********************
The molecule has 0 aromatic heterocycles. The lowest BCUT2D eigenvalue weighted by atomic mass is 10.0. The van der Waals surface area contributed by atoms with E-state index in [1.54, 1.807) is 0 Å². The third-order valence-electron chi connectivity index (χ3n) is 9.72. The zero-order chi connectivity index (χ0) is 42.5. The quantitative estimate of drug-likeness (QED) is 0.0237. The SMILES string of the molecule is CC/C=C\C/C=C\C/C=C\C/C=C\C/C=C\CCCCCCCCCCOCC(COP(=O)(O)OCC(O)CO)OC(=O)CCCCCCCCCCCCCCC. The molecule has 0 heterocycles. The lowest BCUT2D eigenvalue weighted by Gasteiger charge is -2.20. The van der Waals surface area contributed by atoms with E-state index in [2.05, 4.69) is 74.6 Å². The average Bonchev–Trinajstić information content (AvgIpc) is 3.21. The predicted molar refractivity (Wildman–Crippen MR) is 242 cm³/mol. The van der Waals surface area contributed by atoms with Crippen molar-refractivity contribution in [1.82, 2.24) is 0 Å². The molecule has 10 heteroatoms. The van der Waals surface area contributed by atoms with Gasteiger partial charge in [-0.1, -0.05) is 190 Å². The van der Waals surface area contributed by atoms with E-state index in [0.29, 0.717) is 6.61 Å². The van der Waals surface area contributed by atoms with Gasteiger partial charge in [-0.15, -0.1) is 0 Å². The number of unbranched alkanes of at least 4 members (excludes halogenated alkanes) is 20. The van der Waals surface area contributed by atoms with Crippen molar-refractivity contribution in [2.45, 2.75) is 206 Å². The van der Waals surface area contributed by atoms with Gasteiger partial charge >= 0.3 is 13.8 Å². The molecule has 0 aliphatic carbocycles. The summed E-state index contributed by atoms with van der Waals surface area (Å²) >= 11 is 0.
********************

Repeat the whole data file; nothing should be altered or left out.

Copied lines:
The molecule has 0 aromatic heterocycles. The lowest BCUT2D eigenvalue weighted by atomic mass is 10.0. The van der Waals surface area contributed by atoms with E-state index in [1.54, 1.807) is 0 Å². The third-order valence-electron chi connectivity index (χ3n) is 9.72. The zero-order chi connectivity index (χ0) is 42.5. The quantitative estimate of drug-likeness (QED) is 0.0237. The SMILES string of the molecule is CC/C=C\C/C=C\C/C=C\C/C=C\C/C=C\CCCCCCCCCCOCC(COP(=O)(O)OCC(O)CO)OC(=O)CCCCCCCCCCCCCCC. The molecule has 0 heterocycles. The lowest BCUT2D eigenvalue weighted by Gasteiger charge is -2.20. The van der Waals surface area contributed by atoms with E-state index in [2.05, 4.69) is 74.6 Å². The average Bonchev–Trinajstić information content (AvgIpc) is 3.21. The predicted molar refractivity (Wildman–Crippen MR) is 242 cm³/mol. The van der Waals surface area contributed by atoms with Crippen molar-refractivity contribution in [1.82, 2.24) is 0 Å². The molecule has 10 heteroatoms. The van der Waals surface area contributed by atoms with Gasteiger partial charge in [-0.1, -0.05) is 190 Å². The van der Waals surface area contributed by atoms with E-state index in [0.29, 0.717) is 6.61 Å². The van der Waals surface area contributed by atoms with Gasteiger partial charge in [-0.15, -0.1) is 0 Å². The number of unbranched alkanes of at least 4 members (excludes halogenated alkanes) is 20. The van der Waals surface area contributed by atoms with Crippen molar-refractivity contribution in [2.45, 2.75) is 206 Å². The van der Waals surface area contributed by atoms with Gasteiger partial charge >= 0.3 is 13.8 Å². The molecule has 0 aliphatic carbocycles. The summed E-state index contributed by atoms with van der Waals surface area (Å²) >= 11 is 0.